That the left’s core concepts can be filled out in a range of ways is not a sign of ‘messiness’, but simply a consequence of rising societal complexity. Differences in conceptual interpretation reflect different domains of action, different social groups, and different contexts. So the theoretical work of reconciling concepts is just part of reconciling the variety of societal functions, interests, needs, conditions, policy preferences, etc., that these concepts capture. The left’s social coalition is spread across these domains and groups, so conceptual disagreement is the price it pays for having something to say to a wide section of society. Indeed, this disagreement is what keeps left thought alive, and prevents it from ossifying into arcane, irrelevant—and unelectable—dogma.

I am exasperated at the culture of highly conditional solidarity on the left

FN: More personally, if I may, what was your main motivation for writing Left Unity?

MO: To a certain extent, I think every book is born out of a sense of deep frustration with ‘what is’. Definitely with any piece of political writing or social critique, but probably beyond that too. There is an intangible deficiency in ‘what is’, beyond what else has been said about it. And in the act of making it tangible to yourself the ideas for a piece of writing emerge.

The frustration that underpins Left Unity is twofold. One is the perennial sense of left disappointment, birthright of anyone whose ideological journey lands them at the progressive end of the spectrum. My entire adulthood has taken place in the shadow of a growing catalogue of threats: terrorism, financial crisis, climate crisis, polarisation, fraying European solidarity. But in that time, the moments where the left has unambiguously won are few and far between. Of course, some progress has happened—but at the start of my 30s, positive social transformation seems if anything more remote than it did a decade ago.

Second, I am exasperated at the culture of highly conditional solidarity on the left. With that, I am not referring to any part of the noxious ‘free speech’ debate—e.g., ‘cancel culture’, ‘callout culture’, or ‘no-platforming’—though towards the end of Part III of Left Unity I talk about how this debate should be reconceived from a left perspective. Rather, I mean the way in which an openness to cooperation is often supplanted by the expectation of alignment. Instead of seeing progress as a collective endeavour, much of the left has fallen into a binary of ‘my way or the highway’. Factions, ideological tendencies, even parties have succumbed to a zero-sum logic; either they lead the whole progressive movement, or they go their own way in splendid isolation. The idea that each leftist or left organisation might—only (!)—have a partial role to play has all but vanished.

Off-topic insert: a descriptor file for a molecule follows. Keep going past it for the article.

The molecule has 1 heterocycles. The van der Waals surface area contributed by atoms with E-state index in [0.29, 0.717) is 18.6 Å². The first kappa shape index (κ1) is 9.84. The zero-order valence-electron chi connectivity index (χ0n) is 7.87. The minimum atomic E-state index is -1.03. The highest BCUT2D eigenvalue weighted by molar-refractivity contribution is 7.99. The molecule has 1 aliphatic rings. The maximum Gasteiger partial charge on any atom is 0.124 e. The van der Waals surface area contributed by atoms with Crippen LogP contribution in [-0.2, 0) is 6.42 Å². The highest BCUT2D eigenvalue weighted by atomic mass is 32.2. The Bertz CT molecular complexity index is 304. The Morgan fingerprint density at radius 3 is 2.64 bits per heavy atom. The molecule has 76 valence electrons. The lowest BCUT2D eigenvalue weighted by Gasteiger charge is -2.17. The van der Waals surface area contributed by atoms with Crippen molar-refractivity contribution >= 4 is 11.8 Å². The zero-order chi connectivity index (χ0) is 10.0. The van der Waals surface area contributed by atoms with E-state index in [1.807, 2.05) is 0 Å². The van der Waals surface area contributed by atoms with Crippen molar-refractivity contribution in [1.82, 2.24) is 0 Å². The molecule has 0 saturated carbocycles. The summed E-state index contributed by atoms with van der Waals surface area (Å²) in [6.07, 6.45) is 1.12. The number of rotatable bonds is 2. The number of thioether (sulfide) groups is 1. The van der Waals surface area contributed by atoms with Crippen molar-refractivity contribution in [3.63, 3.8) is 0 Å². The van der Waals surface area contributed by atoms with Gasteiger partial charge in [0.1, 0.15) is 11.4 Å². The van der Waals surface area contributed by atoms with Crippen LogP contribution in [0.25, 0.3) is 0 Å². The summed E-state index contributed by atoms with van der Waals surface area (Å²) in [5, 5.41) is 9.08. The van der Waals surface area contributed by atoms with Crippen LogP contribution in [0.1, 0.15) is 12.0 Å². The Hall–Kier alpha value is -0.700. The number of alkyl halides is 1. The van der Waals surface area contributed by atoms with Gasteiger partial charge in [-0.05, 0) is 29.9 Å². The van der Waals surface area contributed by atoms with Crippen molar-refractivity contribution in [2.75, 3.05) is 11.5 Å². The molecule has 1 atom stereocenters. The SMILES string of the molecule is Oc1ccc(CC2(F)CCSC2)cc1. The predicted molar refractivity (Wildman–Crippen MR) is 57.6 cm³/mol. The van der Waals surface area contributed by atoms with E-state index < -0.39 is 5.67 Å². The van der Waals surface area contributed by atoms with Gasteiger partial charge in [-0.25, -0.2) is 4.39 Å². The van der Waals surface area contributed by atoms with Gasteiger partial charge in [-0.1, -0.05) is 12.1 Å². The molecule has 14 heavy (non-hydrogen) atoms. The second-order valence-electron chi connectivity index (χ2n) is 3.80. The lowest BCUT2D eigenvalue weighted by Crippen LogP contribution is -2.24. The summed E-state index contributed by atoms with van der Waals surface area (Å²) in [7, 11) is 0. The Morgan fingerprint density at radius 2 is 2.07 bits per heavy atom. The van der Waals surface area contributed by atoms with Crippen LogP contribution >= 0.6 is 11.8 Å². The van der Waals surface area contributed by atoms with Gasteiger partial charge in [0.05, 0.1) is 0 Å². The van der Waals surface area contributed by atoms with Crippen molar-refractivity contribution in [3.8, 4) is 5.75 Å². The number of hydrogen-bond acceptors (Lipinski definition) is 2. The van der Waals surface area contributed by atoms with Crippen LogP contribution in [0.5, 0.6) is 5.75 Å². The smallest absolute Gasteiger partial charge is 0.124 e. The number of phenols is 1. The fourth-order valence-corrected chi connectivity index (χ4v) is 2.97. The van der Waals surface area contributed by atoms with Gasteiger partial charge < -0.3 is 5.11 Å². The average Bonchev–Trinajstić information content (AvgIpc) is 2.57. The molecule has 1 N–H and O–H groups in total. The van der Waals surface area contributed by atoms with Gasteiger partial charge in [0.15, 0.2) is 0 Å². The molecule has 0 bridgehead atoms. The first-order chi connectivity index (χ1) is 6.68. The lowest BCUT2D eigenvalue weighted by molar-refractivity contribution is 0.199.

FN: Left Unity is framed as progressive manifesto. Who did you write it for?

MO: The time is long past—if it was ever here in the first place—where progressives could look to a single social group to be the bearers of progress. Possibly the greatest source of puzzlement and despondency for the turn-of-the-century socialists my academic research focuses on is that the industrial working class was never unanimously, reliably arrayed on their side. Even then, social complexity made it necessary to build progressive coalitions with amenable fractions of other classes. Fast forward 100 years, of more specialisation and differentiation, and the self-assertion of identities other than class—sex and gender, ethnicity and race, sexual orientation, education, age, health and disability—and the coalition the left needs to build has grown even larger. ‘Going it alone’ by any one of these intersecting social groups is at best ineffectual, at worst actively damaging to the other parts of the left.

That is why I have tried to orient the book towards anyone who subscribes to two fundamental views:

  1. That the world is characterised by binaries, or spectrums, of advantage/disadvantage, or privilege/underprivilege;
  2. That the most logical, or useful, or necessary, or desirable course of action is to fight for ‘those without’ such advantage/privilege and fight against ‘those with’ it who use it to harm ‘those without’.

Those might seem a little abstract, but they really amount to saying: Left Unity is for anyone who considers themselves a member of the progressive left. Specifically, anyone who feels called to reflect on their own and others’ positions within the wider left movement—and who recognises that there is no heroism in continuous defeat. Like many other social identities, ‘leftness’ is highly porous and anything but ‘pure’—and that is how it should be! We have yet to find a more reliable barometer of ideological motivation than self-identification, so I would rather err on the side of inclusion than exclusion.